Unity As a Business Practice

One of the qualities of heart-based leadership is an ability to see opportunity where others don’t. This often means a willingness to do business in places and with people that many businesses disregard. Without a doubt, this takes a creativity and vision that single-minded focus on the bottom line may stifle. But more than that, it requires the belief that business isn’t a zero sum game, and that by enlarging the so-called “pie” so that more people and communities can participate, we all benefit.

One inspiring example of the power of inclusive business practice is the Inner City Muslim Action Network (IMAN) in Chicago, and its founder and executive director, Rami Nashashibi, who was awarded the 2017 MacArthur Foundation Genius Award last month for his work in one of Chicago’s South Side poverty areas. The organization’s activities are extensive and various — from organizing farmers markets in previously run-down public spaces, flipping houses to sell to low-income residents, organizing cultural events, and running a health clinic — but address the needs of Chicago’s most underserved neighborhoods while simultaneously promoting intercultural understanding and dialogue between communities that differ across racial, ethnic and religious lines.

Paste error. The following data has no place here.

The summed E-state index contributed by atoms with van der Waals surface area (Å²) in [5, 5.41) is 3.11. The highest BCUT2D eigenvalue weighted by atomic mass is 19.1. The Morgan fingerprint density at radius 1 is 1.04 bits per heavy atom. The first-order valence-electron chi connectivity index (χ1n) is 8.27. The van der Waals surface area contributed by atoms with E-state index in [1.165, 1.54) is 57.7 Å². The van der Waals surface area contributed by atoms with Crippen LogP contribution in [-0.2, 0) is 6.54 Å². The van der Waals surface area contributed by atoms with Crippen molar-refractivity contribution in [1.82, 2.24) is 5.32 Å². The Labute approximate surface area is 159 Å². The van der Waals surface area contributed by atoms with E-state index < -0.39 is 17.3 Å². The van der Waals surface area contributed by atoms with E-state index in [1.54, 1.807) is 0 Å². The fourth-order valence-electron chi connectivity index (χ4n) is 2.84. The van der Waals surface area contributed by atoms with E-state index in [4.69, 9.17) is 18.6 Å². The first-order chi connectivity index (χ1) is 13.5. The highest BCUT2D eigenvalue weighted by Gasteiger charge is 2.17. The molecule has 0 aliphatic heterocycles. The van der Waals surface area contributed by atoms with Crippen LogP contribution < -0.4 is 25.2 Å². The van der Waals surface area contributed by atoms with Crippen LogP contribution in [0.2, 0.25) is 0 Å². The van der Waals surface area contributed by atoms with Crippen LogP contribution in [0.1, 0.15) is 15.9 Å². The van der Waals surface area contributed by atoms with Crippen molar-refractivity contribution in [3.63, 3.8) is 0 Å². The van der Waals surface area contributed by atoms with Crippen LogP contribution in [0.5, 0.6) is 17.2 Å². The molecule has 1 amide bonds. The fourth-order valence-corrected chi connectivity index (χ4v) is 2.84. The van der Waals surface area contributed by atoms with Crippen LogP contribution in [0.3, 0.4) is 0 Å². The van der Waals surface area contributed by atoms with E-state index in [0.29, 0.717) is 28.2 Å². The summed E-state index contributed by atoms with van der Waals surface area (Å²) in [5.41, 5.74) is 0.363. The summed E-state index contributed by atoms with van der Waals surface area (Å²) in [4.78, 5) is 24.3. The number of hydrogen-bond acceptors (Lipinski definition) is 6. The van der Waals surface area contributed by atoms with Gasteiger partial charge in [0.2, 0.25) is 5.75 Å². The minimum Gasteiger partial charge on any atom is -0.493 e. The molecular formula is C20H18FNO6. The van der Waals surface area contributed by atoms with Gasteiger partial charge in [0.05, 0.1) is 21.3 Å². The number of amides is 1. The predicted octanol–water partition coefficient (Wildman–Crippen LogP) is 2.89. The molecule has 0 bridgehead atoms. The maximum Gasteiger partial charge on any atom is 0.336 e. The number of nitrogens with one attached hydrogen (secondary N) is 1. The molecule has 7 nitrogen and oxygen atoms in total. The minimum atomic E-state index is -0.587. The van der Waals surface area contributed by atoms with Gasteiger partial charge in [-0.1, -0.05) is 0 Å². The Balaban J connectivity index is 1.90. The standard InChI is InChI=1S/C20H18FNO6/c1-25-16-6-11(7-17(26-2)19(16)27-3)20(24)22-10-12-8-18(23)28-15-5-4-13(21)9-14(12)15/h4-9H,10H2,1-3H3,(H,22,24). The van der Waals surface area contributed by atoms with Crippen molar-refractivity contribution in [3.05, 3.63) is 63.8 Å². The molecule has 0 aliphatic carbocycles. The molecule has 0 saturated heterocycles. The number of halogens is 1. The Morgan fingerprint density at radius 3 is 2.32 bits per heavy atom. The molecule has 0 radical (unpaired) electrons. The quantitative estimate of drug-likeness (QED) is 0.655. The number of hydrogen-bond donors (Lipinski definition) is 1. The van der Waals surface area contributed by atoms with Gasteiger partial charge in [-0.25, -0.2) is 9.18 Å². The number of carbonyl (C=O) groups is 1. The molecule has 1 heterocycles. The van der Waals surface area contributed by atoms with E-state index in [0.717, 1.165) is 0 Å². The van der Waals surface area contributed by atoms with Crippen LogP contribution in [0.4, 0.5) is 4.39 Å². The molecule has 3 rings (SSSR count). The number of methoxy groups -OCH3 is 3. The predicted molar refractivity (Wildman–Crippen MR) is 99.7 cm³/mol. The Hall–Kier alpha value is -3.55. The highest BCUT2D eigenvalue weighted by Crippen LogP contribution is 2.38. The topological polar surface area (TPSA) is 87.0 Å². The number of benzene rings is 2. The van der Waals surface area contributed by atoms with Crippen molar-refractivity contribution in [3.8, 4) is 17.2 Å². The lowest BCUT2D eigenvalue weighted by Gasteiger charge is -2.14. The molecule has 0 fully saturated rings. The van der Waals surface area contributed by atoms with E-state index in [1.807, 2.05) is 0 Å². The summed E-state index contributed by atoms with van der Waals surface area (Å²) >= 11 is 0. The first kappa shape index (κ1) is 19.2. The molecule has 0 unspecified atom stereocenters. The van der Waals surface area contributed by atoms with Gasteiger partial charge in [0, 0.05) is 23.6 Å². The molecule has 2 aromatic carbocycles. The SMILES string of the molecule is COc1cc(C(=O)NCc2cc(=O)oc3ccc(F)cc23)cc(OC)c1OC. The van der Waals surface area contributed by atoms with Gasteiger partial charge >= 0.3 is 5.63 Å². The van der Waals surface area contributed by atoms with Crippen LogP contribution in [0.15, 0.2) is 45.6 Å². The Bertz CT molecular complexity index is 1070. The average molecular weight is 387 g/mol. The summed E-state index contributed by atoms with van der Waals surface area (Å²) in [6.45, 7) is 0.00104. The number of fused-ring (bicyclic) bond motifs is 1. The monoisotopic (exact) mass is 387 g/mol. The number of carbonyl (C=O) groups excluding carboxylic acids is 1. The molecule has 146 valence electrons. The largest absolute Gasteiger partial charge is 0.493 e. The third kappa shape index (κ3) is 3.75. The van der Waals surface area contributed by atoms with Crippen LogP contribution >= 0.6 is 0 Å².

Nashashibi’s commitment to inclusion has contributed to the strength of his organization, but this type of leadership requires the courage to choose love over divisiveness. In doing so, he’s created, in the words of the MacArthur Foundation, a “unique coalition of typically disparate constituencies—most notably, African American Muslims and Muslim immigrant communities in both low-income urban areas and wealthier suburbs.”

Could an organization comprised of one of these groups alone have created the value that IMAN has? It’s unlikely. It takes visionary leaders whose personal belief in unity — in Nashashibi’s case, this belief is grounded in his Islamic faith — translates to their business practice.